• Managers are often concerned about the effects of flexible working on productivity. They are reluctant to allow flexible working, except for high performers, whose jobs are conducive to flexible working. Flexible workers are often perceived as not able to cope with the demands of a full workload, or lacking commitment.
  • Recent evidence suggests that flexible working may impact on team cohesion, which reduces team effectiveness, especially for teams with highly interdependent tasks.

What is a flexible working request?

There is no exact definition of what a flexible working request may encapsulate, but typically it can include a:

  • change the hours the employee is required to work (for example a request to work fewer hours per week)
  • change the times when the employee is required to work (for example starting later in the day)
  • change where the employee is required to work (but only as between his home and/or any place of business of the employer; no other location is covered) (for example, a request might be made by an office-based employee to work one day a week from home)

There is no restriction on how the changes might come about. For example, it is possible to ask to reduce hours by job sharing, or by becoming part-time.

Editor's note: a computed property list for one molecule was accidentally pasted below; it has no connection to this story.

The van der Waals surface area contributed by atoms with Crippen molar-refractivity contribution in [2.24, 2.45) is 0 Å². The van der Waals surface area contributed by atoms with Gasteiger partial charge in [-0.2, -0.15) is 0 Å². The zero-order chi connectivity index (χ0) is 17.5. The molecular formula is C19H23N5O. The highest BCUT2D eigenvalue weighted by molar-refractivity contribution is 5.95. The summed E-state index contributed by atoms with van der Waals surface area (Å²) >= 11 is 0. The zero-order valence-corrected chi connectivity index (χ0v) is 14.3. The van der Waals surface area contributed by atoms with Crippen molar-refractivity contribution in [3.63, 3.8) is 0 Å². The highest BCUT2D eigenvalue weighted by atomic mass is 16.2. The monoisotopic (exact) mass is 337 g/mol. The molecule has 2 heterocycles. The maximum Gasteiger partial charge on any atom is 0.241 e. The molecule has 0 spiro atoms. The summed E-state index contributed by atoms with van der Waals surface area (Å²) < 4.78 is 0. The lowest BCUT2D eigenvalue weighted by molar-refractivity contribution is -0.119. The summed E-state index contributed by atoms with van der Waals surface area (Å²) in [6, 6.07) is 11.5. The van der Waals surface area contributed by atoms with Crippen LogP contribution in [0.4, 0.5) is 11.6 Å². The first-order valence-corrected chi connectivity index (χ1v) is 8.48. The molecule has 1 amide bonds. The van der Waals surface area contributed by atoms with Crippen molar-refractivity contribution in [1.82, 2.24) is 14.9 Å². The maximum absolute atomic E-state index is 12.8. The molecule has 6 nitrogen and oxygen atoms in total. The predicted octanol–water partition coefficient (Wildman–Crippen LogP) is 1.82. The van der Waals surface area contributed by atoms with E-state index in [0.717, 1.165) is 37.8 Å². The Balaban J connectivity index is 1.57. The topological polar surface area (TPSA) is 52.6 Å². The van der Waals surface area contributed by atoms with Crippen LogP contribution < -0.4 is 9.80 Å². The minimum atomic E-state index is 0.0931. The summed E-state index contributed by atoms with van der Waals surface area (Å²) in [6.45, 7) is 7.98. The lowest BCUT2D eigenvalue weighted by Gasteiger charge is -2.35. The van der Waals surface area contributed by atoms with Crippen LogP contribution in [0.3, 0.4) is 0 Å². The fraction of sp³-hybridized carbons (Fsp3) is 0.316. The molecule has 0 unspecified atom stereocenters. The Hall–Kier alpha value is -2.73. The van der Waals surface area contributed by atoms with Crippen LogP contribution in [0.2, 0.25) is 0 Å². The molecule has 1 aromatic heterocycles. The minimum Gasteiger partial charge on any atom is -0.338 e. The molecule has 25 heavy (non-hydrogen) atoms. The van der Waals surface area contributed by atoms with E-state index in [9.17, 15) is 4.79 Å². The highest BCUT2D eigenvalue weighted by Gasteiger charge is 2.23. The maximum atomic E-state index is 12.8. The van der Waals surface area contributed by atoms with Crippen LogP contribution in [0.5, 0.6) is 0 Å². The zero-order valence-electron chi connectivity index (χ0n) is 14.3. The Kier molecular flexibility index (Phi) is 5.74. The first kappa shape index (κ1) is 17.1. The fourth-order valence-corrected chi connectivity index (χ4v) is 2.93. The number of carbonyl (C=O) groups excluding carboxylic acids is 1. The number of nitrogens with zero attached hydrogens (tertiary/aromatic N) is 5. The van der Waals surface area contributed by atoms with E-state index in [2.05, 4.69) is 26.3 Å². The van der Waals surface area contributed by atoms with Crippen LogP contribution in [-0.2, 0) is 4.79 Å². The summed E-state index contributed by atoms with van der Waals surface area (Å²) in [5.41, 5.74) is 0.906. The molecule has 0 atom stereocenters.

Who has the right?

To be entitled to request flexible working, an individual must:

  • be an employee
  • have at least 26 weeks' continuous service
  • not have made an application for flexible working during the previous 12 months

An employee is entitled not to be subjected to a detriment by any act, or any deliberate failure to act, by his employer done on the ground that:

  • the employee made (or proposed to make) an application for flexible working, or
  • the employee brought proceedings against the employer under the appropriate legislation:
  • the employee alleged the existence of any circumstance which would constitute a ground for bringing any such proceedings under the appropriate legislation

The right not to be subjected to a detriment does not apply where the detriment in question amounts to dismissal; in such cases the unfair dismissal provisions apply instead.

'Detriment' is not defined, but an employee is subjected to a detriment if he is put at a disadvantage: